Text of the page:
By NEIL HARTNELL
Tribune Business Editor
The dangers presented by correspondent bank ‘de-risking’ must be “carefully managed”, the Central Bank’s governor has warned, urging Bahamas-based institutions to ensure they have a “back-up plan”.
John Rolle, who is due to address Bahamas Chamber of Commerce and Employers Confederation (BCCEC) members on the issue today, told Tribune Business that a sound regulatory regime was key to combating the withdrawal of correspondent banking services.
Emphasising that individual institutions needed to understand their role, and implement the necessary safeguards, Mr Rolle said all Bahamian regulatory agencies were working to strengthen “areas of risk” in the country’s money laundering and terror financing defences.
Amid an increasing tendency by developed country banks to terminate correspondent relationships with their Caribbean counterparts, Mr Rolle told Tribune Business: “I think the most we can say at this stage is it has to be carefully managed in terms of making sure all the stakeholders understand what is expected of us in terms of the anti-money laundering regime.”
Regulatory deficiencies, coupled with increased compliance costs and the threat of sanctions by home country regulators, are the reasons most commonly cited by banks for withdrawing correspondent services from the Caribbean.
Mr Rolle said the Central Bank was set to conduct another survey of its licensees to determine if any new problems or issues had arisen over the past year in relation to this issue.
He urged all Bahamas-based institutions to make sure relationships with their correspondent counterparts were strong.
“We know some of these institutions are getting out of the business no matter what, so an important part is to have contingencies or back up arrangements in place, always exploring where opportunities exist,” Mr Rolle told Tribune Business.
He added that the Attorney General’s Office was leading an initiative “at the Task Force level” where all the regulators were working to strengthen areas identified as weaknesses and/or risks in the anti-money laundering regime.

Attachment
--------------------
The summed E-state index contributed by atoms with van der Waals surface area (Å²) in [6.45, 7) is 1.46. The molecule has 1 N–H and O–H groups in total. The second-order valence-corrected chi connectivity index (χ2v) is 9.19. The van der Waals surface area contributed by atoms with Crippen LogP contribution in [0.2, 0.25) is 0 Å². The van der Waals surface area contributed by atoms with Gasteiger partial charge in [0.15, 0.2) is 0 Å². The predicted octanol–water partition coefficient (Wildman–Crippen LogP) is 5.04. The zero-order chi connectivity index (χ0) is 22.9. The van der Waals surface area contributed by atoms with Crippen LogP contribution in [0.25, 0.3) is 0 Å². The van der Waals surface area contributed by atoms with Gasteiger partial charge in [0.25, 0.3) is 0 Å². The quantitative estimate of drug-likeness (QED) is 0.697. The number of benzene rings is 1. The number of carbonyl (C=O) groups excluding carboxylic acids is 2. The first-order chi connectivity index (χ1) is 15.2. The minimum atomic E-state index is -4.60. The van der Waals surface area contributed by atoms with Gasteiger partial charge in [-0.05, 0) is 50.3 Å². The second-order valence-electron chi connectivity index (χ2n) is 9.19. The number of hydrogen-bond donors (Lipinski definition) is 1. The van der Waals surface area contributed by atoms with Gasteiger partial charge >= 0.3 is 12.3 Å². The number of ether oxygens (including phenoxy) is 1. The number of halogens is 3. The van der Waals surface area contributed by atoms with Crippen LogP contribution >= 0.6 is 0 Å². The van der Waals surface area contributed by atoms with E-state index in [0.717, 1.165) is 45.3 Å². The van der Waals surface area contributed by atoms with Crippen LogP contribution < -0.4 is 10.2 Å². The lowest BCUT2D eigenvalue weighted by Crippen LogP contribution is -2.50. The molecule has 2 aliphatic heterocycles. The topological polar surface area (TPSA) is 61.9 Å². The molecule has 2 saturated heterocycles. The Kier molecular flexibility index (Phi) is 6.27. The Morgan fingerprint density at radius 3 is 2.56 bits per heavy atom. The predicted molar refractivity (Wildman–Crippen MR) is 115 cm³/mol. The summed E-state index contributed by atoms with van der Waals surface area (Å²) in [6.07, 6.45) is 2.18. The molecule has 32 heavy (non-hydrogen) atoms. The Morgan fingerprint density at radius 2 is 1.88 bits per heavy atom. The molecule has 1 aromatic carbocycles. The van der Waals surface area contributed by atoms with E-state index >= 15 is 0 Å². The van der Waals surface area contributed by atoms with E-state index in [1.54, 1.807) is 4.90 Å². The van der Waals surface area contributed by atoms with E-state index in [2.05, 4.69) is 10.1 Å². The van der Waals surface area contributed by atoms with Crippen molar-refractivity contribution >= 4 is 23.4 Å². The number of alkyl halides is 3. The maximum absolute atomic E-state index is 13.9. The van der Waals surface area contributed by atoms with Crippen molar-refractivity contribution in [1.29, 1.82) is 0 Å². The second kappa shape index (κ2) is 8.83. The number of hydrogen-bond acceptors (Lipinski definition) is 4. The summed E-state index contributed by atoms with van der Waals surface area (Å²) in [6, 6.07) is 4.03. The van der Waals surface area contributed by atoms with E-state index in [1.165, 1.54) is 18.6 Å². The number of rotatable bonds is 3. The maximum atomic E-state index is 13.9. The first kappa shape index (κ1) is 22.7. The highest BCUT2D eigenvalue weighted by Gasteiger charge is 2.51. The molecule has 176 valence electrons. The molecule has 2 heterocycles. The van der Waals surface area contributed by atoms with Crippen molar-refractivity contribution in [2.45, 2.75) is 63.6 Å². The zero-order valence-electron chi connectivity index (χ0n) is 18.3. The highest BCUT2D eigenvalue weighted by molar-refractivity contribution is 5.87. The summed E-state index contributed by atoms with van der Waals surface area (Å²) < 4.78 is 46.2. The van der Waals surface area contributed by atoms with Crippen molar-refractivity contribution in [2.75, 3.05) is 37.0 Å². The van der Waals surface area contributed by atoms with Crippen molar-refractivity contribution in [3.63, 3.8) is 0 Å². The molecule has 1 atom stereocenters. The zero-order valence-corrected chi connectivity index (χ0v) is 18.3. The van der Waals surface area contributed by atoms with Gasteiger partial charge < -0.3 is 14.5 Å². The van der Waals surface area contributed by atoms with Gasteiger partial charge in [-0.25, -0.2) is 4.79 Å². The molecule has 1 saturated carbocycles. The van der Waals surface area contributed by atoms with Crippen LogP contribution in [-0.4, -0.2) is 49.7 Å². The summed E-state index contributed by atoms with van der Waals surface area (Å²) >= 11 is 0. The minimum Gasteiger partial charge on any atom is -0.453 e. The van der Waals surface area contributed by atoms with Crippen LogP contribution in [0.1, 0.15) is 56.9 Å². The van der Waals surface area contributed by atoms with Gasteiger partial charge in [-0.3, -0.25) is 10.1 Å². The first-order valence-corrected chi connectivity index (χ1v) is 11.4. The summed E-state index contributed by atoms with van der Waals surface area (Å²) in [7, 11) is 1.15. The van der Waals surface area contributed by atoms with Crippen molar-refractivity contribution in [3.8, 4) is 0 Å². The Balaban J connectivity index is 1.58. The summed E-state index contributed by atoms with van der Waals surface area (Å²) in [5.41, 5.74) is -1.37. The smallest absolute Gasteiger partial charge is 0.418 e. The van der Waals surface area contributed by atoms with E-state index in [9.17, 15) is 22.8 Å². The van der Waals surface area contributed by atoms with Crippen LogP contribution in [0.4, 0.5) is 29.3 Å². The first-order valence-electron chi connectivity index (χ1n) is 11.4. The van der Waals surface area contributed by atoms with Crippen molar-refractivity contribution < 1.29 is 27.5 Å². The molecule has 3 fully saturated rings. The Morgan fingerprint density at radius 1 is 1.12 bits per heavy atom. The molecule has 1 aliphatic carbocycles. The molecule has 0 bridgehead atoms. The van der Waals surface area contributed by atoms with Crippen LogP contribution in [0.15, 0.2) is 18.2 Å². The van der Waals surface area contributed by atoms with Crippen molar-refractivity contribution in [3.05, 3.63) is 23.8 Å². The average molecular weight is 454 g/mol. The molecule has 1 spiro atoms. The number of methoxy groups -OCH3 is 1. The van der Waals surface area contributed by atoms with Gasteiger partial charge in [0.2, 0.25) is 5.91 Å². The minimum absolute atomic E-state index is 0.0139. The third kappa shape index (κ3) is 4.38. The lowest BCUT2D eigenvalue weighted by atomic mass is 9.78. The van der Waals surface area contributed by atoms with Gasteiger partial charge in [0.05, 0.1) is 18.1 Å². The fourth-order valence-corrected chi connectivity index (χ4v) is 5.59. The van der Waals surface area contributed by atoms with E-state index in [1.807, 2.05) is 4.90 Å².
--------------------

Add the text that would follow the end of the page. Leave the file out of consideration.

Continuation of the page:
Correspondent banks are those foreign entities that allow Bahamian financial institutions to provide services in their own countries, using their physical and electronic banking infrastructures.
They give Bahamian banks, and their clients, access to the international capital markets and financial system, enabling transactions to clear and be settled on a timely basis, and foreign currency deposits to be taken.
Foreign correspondent banks thus provide the key gateway to the world economy and financial system, lubricating the conduct of international commerce by Bahamian companies - an access that is now being threatened region-wide.
Such access is vital to an economy that imports virtually all it consumes.
Abhilash Bhachech, the Central Bank’s inspector of banks and trust companies, said the regulator’s first correspondent bank ‘de-risk’ survey showed that while the impact was not systemic, relationships enjoyed by Bahamas-based financial institutions were either subject to greater scrutiny or being reduced.
A recent IMF analysis found that while Bahamian institutions have come under greater scrutiny from their correspondents, there has been “temporary disruption” in only a few instances.
“Financial institutions in the Bahamas have experienced additional scrutiny of their correspondent banking relationships, although only in a few cases has this resulted in temporary disruptions of correspondent banking services,” the IMF said.
“Five financial institutions (representing about 19 per cent of the assets of the banking system) have recently lost one or more correspondent banking relationships.”
The IMF added that the money transfer and remittances business has been impacted as well, along with business lines including credit card payments, cash management, investment services, and clearing and settlement.
“Although the impact has been limited so far, further pressure on correspondent banking relationships could have an adverse effect on the financial sector and increase costs of outgoing remittances in the Caribbean,” the Fund said.
“Indeed, the Bahamas is a source of remittances to other countries. In Haiti, for example, the impact of this spillover would be immediate, as about 75 per cent of remittances from the Bahamas to Haiti are paid and received in the same day.”